Saturday, November 29, 2008

Mumbai

The situation in Mumbai appears to be over. Several things have already come out concerning the nature of the attacks that will have significant implications for counter-terrorism and homeland security policies in the future.

First, the attackers did not use any kind of weapon of mass destruction. No bombs, chemical weapons, biological agents or radiological materials were used. No car bombs or aircraft were used. The attackers did not rely on suicide bombers instead a small army went deep into a densely populated city. The attackers used rifles and military tactics to kill nearly 200 people.

Second, although initial reports made it seem like Westerners were the targets in actuality the attackers killed as many people as they could regardless of nationality or ethnicity. The nature of the attacks would suggest a regional agenda rather than national or theological.

Third, the fact a small army was able to assemble and launch an attack without alerting intelligence networks suggests an over-reliance of technology. The Central Intelligence Agency (CIA) took a bashing for 9-11 for allowing their human intelligence network to deteriorate to the point that hijackers were able to train and carry out preparations without causing the agency to notice (that assessment is overly simplistic but the fact human intelligence has been forsaken in favor of high-tech sensors is very much a concern).

Preventing attacks on unprotected targets such as cities or college campuses is challenging. There is only so much that can be hardened before you end-up with a fort. A fort is not conducive to commerce and tourism. If one city becomes a fort, then attackers merely target the next city that isn’t a fortress. I’ve written before about the error of fighting the last war. Homeland security (which is essentially preventing terrorist attacks) has focused almost exclusively on airports and maritime ports. The attack in Mumbai shows what can happen when a well executed plan uses the simplest of weapons (infantrymen and rifles).

I suspect the new Secretary of Homeland Secretary, Governor Napolitano of Arizona, will tend to focus her efforts on preventing terrorist attacks through immigration laws. The lack of human intelligence networks first recognized in 9-11 have yet to be properly addressed. The purchase of even more sophisticated sensors and overhead imagery is important but still does not address what is going on in the minds of potential terrorists.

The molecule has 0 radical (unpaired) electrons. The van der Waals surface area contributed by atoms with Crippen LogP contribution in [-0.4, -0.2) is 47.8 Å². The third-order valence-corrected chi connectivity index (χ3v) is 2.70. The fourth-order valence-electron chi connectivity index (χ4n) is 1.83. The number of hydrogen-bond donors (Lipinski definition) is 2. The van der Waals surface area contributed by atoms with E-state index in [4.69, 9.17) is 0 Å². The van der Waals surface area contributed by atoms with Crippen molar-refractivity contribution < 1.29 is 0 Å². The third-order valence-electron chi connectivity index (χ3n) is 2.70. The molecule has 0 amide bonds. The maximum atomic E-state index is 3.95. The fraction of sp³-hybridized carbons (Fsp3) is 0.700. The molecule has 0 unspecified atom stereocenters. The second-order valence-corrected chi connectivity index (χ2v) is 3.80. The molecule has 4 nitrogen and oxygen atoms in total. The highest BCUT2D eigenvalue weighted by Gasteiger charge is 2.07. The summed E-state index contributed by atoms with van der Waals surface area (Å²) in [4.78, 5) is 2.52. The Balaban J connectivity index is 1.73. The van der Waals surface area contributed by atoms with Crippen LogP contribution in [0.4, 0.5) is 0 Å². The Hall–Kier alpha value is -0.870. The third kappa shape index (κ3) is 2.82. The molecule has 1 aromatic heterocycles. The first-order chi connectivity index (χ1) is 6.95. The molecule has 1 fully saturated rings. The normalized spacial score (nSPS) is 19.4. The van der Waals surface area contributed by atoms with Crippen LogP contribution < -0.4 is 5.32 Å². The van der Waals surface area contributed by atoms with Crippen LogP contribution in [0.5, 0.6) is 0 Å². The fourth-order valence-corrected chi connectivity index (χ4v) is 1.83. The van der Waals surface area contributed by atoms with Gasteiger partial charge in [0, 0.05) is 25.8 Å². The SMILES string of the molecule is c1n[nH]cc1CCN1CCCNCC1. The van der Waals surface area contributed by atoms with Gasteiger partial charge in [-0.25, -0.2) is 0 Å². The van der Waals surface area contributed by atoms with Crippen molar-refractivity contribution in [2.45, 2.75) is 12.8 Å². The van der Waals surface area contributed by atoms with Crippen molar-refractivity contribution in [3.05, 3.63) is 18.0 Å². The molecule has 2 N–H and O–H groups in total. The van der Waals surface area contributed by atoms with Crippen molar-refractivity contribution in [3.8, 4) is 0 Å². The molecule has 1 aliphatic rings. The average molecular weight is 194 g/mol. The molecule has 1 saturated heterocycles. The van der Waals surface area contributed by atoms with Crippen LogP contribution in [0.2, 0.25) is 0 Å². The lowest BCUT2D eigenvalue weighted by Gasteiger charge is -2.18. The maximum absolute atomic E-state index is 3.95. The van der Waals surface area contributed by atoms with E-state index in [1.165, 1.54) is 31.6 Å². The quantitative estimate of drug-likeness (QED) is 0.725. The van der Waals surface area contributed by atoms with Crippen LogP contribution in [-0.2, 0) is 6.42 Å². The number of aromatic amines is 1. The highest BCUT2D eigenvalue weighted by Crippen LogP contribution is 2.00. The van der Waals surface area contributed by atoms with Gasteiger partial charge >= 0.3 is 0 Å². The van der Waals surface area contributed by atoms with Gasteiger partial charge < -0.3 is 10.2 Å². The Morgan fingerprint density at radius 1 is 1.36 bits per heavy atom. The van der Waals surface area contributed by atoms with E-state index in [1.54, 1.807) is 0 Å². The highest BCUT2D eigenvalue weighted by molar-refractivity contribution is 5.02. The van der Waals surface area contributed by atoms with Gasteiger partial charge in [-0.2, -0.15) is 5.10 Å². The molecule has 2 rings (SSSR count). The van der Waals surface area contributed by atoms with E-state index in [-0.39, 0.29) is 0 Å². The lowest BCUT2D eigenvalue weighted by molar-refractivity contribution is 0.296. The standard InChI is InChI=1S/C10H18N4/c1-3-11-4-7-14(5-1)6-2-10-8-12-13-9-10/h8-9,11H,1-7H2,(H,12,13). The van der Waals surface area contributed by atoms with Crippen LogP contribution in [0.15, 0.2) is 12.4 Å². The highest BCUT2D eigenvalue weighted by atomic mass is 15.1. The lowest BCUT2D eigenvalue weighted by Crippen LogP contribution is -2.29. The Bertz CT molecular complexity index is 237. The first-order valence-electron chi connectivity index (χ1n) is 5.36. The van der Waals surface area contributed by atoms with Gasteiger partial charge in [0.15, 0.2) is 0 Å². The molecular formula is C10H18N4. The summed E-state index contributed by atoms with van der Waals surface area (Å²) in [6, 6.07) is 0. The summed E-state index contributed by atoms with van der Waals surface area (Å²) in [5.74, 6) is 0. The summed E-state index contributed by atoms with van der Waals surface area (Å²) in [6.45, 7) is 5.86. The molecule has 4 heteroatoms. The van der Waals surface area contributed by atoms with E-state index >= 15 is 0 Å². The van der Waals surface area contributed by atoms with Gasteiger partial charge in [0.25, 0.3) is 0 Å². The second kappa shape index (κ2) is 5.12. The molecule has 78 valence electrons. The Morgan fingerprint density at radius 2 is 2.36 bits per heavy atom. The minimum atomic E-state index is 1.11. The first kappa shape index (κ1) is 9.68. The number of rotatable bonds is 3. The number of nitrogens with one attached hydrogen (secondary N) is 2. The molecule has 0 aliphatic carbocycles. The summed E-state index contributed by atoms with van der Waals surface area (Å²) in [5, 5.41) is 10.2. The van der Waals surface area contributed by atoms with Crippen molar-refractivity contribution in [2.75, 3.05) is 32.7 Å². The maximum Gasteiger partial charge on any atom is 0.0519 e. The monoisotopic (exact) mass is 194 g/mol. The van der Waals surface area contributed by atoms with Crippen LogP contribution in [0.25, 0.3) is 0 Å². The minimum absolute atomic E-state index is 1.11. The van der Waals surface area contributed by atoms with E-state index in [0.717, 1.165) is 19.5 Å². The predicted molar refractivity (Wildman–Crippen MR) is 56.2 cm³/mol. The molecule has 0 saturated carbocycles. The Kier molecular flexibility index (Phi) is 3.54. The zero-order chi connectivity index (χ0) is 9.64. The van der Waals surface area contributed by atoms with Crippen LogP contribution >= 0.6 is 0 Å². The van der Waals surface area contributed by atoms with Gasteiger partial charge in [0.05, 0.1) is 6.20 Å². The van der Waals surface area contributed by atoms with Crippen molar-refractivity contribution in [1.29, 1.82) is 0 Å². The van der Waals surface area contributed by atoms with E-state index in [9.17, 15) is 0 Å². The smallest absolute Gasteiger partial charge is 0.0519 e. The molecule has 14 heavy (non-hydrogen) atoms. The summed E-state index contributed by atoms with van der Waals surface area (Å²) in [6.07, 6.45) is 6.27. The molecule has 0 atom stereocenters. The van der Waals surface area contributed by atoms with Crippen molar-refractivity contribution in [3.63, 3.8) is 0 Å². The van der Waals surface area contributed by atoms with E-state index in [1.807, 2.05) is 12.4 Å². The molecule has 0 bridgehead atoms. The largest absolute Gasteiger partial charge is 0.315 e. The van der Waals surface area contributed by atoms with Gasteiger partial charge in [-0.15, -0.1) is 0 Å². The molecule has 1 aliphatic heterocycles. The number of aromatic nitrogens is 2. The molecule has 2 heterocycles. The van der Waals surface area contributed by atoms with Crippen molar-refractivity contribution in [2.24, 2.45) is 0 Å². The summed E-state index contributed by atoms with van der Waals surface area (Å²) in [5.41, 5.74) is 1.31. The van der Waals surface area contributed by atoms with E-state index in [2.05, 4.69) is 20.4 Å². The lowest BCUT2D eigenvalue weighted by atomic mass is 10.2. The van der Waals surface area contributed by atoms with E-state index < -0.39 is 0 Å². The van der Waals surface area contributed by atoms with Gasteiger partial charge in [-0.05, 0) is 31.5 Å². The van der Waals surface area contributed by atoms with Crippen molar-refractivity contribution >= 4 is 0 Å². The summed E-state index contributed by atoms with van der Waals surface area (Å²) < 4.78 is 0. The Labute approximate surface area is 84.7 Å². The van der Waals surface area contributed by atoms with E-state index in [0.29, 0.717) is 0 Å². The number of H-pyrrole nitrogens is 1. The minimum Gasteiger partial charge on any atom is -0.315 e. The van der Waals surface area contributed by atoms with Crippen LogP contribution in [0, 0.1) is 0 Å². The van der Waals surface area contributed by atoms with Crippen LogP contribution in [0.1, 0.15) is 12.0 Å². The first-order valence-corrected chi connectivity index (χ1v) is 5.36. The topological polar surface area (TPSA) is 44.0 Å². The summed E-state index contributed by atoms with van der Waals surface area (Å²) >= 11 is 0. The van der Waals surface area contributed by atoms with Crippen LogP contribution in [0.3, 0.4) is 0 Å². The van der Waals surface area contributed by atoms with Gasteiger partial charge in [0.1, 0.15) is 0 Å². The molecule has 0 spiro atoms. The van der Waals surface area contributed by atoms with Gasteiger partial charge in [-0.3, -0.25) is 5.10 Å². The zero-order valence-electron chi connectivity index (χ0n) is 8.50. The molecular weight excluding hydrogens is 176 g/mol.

Wendell Phillips quote still remains relevant almost 200 years later, “Eternal vigilance is the price of liberty.”

3 comments:

Mark Miller said...

Excellent analysis. Particularly on their motivation.

Some on the right have already started to finger India's draconian gun laws as a contributing factor. But I think that oversimplifies the problem. Dense urban areas thoughout the world tend to be gun-free zones, favoring this style of attack anywhere. And within that low-resistance population, the militants were careful to target out-of-towners and a religious center, I suspect to maximize their body count even further.

I tried to imagine how it would have unfolded in a high CCW population like Parkersburg, WV or Salt Lake City. The final body count might have been lower, and attacker casualties higher, but it still would have been a horrific event, and thus "successful" from the terrorist's point of view.

An armed citizen can repel an individual attack, forcing a terrorist to move on to a more vulnerable victim, but that merely delays the attacking force in fulfilling its mission. There's no way a group of independant actors, no matter how large, could overwhelm 10 focused guys who are fighting in concert without taking heavy losses.

Tactics proved to be the decisive factor in this engagement.

Bob Baylor said...

Thanks Mark! LAPD faced the same challenges when gangs started to send their members into the military. The gang members would volunteer for units with an urban warfare mission. Upon getting out, these gang members would train other members on urban tactics. The police weren't accustomed to seeing shooters rapidly advanced towards them while firing. The change in psychology placed the police at a serious disadvantage.

Mumbai shows the effects of small unit tactics coupled with dedicated operators. Forget WMDs which are expensive and leave tell tale signs. We may be seeing more of these attacks.

Armed citizens are effective against a single attacker or multiple attackers who lack training and discipline. Going against a small, highly trained unit with assault rifles the armed citizen isn't much of a deterrence. As you point out, the attackers either would have killed the citizen or moved on to another area.

Quim said...

Just due to the concentration of people, I would think a lot of unintended casualties might result if everybody started shooting.
As far as a strategy of dealing with terrorists in general - these guys have been doing the same thing for a thousand years.